A wireless brain-machine-interface (BMI) which allows a monkey to control the movements of a robotic wheelchair is described in Scientific Reports this week. The results suggest that BMIs similar to this one may be able to help restore mobility to severely paralysed patients in the future.
BMIs have previously been developed which allow primates to use cortical activity to control artificial limbs. However, it is unknown if recordings from cortical implants in the brain could be translated into whole-body movements.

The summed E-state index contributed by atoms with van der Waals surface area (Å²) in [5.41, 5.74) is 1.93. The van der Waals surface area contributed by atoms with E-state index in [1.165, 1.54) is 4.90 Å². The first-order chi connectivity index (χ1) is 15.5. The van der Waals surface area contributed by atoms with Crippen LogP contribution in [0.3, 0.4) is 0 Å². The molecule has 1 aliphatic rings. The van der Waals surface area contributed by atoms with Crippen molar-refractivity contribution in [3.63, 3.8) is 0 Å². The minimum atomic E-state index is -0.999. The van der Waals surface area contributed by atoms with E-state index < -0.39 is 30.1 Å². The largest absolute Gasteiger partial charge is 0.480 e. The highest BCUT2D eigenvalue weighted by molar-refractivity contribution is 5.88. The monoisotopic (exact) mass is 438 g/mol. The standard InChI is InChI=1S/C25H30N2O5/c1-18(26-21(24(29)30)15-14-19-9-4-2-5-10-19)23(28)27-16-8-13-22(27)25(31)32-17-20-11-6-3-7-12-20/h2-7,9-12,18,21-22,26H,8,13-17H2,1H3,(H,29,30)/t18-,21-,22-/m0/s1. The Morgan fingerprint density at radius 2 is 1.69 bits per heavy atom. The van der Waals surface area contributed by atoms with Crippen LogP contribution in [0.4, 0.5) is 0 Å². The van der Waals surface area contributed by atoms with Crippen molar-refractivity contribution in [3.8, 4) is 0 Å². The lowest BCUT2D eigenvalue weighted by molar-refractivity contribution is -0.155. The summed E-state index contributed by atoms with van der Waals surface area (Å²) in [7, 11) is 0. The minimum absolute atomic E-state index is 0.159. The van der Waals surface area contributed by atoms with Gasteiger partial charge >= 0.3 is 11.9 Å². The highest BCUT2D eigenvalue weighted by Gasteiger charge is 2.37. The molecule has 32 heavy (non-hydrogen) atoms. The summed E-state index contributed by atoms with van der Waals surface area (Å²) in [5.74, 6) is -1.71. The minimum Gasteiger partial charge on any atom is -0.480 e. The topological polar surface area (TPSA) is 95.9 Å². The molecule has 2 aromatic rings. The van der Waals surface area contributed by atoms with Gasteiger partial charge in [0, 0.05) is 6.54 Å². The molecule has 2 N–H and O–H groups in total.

Miguel Nicolelis and colleagues implanted two rhesus monkeys with multi-electrode arrays that allowed wireless recordings to be made of premotor and sensorimotor cortical neurons in the brain. The monkeys were then seated in a robotic wheelchair and passively observed the movements of the chair as it navigated around a space, in order to train a BMI decoder. Once this had been completed, the monkeys attempted to navigate in the wheelchair, using the wireless BMI system, from one of three starting positions to a target location, where a food reward (grape) had been placed. The authors found that the BMI was capable of translating the monkeys’ brain activity into directional movements in the wheelchair in order to complete the task. They also found that over time the monkeys improved their ability to navigate in the wheelchair, which may have been mediated by changes in their brain structure in response to training.